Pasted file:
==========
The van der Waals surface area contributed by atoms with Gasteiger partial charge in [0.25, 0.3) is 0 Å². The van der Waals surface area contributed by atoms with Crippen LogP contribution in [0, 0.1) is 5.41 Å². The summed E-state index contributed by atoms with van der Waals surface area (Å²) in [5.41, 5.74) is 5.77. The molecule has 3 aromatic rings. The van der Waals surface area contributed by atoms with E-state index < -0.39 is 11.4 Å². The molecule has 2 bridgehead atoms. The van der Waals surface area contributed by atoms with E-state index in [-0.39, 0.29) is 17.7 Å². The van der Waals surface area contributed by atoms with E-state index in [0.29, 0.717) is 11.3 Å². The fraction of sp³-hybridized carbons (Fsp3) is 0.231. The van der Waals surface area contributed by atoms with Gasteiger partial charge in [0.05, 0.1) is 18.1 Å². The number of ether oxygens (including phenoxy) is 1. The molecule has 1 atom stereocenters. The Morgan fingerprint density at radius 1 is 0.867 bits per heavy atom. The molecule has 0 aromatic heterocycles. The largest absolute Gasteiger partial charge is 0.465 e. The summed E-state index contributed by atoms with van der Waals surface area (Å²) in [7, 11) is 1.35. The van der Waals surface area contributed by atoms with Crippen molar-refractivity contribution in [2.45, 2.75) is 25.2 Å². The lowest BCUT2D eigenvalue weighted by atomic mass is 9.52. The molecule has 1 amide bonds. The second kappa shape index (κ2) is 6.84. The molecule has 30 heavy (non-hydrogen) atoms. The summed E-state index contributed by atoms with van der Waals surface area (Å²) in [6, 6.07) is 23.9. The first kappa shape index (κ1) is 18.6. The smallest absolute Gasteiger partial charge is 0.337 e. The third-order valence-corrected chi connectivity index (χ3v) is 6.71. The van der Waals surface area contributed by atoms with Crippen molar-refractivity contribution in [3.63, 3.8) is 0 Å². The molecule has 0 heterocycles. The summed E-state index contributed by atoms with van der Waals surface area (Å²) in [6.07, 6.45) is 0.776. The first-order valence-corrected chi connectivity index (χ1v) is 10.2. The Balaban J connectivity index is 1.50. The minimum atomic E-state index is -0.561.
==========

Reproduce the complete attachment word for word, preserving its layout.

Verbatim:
The van der Waals surface area contributed by atoms with Gasteiger partial charge in [0.25, 0.3) is 0 Å². The van der Waals surface area contributed by atoms with Crippen LogP contribution in [0, 0.1) is 5.41 Å². The summed E-state index contributed by atoms with van der Waals surface area (Å²) in [5.41, 5.74) is 5.77. The molecule has 3 aromatic rings. The van der Waals surface area contributed by atoms with E-state index < -0.39 is 11.4 Å². The molecule has 2 bridgehead atoms. The van der Waals surface area contributed by atoms with E-state index in [-0.39, 0.29) is 17.7 Å². The van der Waals surface area contributed by atoms with E-state index in [0.29, 0.717) is 11.3 Å². The fraction of sp³-hybridized carbons (Fsp3) is 0.231. The van der Waals surface area contributed by atoms with Gasteiger partial charge in [0.05, 0.1) is 18.1 Å². The number of ether oxygens (including phenoxy) is 1. The molecule has 1 atom stereocenters. The Morgan fingerprint density at radius 1 is 0.867 bits per heavy atom. The molecule has 0 aromatic heterocycles. The largest absolute Gasteiger partial charge is 0.465 e. The summed E-state index contributed by atoms with van der Waals surface area (Å²) in [7, 11) is 1.35. The van der Waals surface area contributed by atoms with Crippen molar-refractivity contribution in [2.45, 2.75) is 25.2 Å². The lowest BCUT2D eigenvalue weighted by atomic mass is 9.52. The molecule has 1 amide bonds. The second kappa shape index (κ2) is 6.84. The molecule has 30 heavy (non-hydrogen) atoms. The summed E-state index contributed by atoms with van der Waals surface area (Å²) in [6, 6.07) is 23.9. The first kappa shape index (κ1) is 18.6. The smallest absolute Gasteiger partial charge is 0.337 e. The third-order valence-corrected chi connectivity index (χ3v) is 6.71. The van der Waals surface area contributed by atoms with Crippen molar-refractivity contribution in [3.63, 3.8) is 0 Å². The molecule has 0 heterocycles. The summed E-state index contributed by atoms with van der Waals surface area (Å²) in [6.07, 6.45) is 0.776. The first-order valence-corrected chi connectivity index (χ1v) is 10.2. The Balaban J connectivity index is 1.50. The minimum atomic E-state index is -0.561.